The scale was immense. While some may have represented threats to the state, the general public was shocked to discover many banal innocent reports. Anyone considered unconventional or “un-Swiss” risked being recorded, whether by taking part in anti-nuclear demos, visiting communes, travelling to eastern Europe, belonging to certain groups and associations or buying certain books.
Berthoud said he was surprised to discover his mother had also been monitored, despite having no history as an activist.
“She had a butcher friend who was rightwing and he probably told the police she once went on an anti-Pinochet demo,” he commented.
Take to the streets
In March 1990, 35,000 people took part in a demonstration in Bern, calling for the abolition of the secret police, the release of the documents into public hands and the setting up of a second parliamentary commission. In all, 300,000 people requested to see their files.
The second commission confirmed the existence of a set of secret illegal files, as well as the existence of P-26, a secret stay-behind army, and a secret intelligence agency called P-27.
The growing scandal led to the reorganisation of the justice ministry. But in the eyes of critics these reforms were not enough. An initiative “SOS – for a Switzerland without a snooping police” was launched in 1990 but was rejected in a national vote in 1998 by three-quarters of the population.
In the mid-1990s the secret files were transferred to the federal archives and a new computerised system ISIS was introduced, subject to strict parliamentary controls.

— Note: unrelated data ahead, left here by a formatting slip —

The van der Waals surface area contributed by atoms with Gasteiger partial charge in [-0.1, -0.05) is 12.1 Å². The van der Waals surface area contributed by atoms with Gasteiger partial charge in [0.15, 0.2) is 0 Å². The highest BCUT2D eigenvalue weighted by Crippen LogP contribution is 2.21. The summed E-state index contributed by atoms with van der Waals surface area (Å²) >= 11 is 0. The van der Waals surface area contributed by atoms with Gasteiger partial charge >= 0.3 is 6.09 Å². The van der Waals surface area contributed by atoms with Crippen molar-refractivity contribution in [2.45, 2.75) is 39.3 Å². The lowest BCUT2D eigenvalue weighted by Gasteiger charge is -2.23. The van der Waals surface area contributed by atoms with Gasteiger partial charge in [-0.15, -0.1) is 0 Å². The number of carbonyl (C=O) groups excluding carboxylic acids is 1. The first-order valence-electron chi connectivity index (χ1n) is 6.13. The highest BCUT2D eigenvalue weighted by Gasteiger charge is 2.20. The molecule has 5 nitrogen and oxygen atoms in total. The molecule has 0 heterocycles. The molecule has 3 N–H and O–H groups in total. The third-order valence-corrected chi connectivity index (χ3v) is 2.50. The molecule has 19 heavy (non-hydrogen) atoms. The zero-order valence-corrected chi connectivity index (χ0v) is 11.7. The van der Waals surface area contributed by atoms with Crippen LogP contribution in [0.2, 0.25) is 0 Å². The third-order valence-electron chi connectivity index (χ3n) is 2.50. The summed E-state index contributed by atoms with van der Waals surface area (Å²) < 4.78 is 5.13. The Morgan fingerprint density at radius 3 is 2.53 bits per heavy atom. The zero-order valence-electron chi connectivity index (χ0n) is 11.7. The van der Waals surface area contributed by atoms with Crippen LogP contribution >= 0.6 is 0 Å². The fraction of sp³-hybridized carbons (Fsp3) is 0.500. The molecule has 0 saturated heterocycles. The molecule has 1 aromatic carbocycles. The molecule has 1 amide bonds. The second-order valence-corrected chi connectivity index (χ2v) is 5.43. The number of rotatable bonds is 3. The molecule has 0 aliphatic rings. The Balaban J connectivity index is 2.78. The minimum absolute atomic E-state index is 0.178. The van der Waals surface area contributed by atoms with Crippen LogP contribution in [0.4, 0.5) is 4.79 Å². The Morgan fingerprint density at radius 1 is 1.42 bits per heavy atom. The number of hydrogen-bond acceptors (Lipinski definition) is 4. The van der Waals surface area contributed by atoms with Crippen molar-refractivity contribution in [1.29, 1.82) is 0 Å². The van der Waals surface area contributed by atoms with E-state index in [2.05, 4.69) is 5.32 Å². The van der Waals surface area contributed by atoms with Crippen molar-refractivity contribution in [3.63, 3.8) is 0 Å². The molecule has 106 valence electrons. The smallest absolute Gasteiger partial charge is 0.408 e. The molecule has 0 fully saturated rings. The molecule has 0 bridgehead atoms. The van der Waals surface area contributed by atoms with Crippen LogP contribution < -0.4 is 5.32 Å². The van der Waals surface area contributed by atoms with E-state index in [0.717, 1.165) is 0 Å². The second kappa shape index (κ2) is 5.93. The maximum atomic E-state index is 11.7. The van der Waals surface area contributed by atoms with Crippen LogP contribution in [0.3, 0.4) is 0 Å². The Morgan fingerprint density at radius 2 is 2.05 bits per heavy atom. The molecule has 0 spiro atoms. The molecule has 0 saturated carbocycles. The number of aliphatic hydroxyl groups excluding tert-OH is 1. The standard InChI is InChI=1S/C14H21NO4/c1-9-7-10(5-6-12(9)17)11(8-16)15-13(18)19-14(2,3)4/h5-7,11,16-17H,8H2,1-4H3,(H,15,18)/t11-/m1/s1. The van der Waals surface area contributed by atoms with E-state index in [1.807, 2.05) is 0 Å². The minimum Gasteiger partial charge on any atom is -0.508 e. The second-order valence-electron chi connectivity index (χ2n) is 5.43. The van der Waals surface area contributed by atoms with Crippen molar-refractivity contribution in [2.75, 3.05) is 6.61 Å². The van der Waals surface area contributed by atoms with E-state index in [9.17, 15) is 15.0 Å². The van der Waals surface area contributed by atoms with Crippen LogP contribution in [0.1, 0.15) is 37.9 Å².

But in 2010 the scandal again blew up when a parliamentary watchdog accused the secret services of collecting information on 200,000 suspects considered a threat to the state, mainly foreigners, in violation of the law. The public outcry that time was much more subdued, however.
“Quality over quantity”
In a recent interview in the NZZ newspaper, Markus Seiler, the current head of the Intelligence Service, confirmed that the ISIS database now contains files on 60,000 people.
He said the intelligence services now focus on “quality over quantity” and are subject to some of the toughest checks and balances in the world including oversight by the defence ministry, various parliamentary commissions and the data protection office.
Data Protection Commissioner Hanspeter Thür, who was spied upon suspected of being the founder of a Green party, agreed Switzerland had significantly reduced its intelligence-gathering capabilities since 1989 to concentrate on important cases.